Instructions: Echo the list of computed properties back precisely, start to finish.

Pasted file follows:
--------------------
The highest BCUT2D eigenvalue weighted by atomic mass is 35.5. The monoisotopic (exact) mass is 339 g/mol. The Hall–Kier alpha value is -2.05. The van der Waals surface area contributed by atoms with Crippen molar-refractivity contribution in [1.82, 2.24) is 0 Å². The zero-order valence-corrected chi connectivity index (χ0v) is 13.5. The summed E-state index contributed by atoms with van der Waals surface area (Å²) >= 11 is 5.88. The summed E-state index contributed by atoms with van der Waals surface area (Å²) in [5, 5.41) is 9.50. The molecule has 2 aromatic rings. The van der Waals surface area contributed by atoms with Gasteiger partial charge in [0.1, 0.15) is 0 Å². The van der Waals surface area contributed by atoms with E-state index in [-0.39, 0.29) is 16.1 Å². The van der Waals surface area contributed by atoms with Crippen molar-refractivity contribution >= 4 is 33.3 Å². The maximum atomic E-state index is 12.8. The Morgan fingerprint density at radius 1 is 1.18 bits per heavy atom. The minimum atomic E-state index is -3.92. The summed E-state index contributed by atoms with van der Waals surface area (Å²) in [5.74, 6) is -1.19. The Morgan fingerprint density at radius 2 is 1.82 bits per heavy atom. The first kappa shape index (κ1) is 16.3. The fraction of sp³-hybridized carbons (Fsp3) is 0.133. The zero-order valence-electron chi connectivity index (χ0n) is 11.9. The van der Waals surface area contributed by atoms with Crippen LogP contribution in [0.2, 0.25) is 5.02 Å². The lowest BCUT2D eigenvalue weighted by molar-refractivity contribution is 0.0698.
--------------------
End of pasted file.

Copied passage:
The highest BCUT2D eigenvalue weighted by atomic mass is 35.5. The monoisotopic (exact) mass is 339 g/mol. The Hall–Kier alpha value is -2.05. The van der Waals surface area contributed by atoms with Crippen molar-refractivity contribution in [1.82, 2.24) is 0 Å². The zero-order valence-corrected chi connectivity index (χ0v) is 13.5. The summed E-state index contributed by atoms with van der Waals surface area (Å²) >= 11 is 5.88. The summed E-state index contributed by atoms with van der Waals surface area (Å²) in [5, 5.41) is 9.50. The molecule has 2 aromatic rings. The van der Waals surface area contributed by atoms with Gasteiger partial charge in [0.1, 0.15) is 0 Å². The van der Waals surface area contributed by atoms with E-state index in [-0.39, 0.29) is 16.1 Å². The van der Waals surface area contributed by atoms with Crippen molar-refractivity contribution >= 4 is 33.3 Å². The maximum atomic E-state index is 12.8. The Morgan fingerprint density at radius 1 is 1.18 bits per heavy atom. The minimum atomic E-state index is -3.92. The summed E-state index contributed by atoms with van der Waals surface area (Å²) in [5.74, 6) is -1.19. The Morgan fingerprint density at radius 2 is 1.82 bits per heavy atom. The first kappa shape index (κ1) is 16.3. The fraction of sp³-hybridized carbons (Fsp3) is 0.133. The zero-order valence-electron chi connectivity index (χ0n) is 11.9. The van der Waals surface area contributed by atoms with Crippen LogP contribution in [0.2, 0.25) is 5.02 Å². The lowest BCUT2D eigenvalue weighted by molar-refractivity contribution is 0.0698.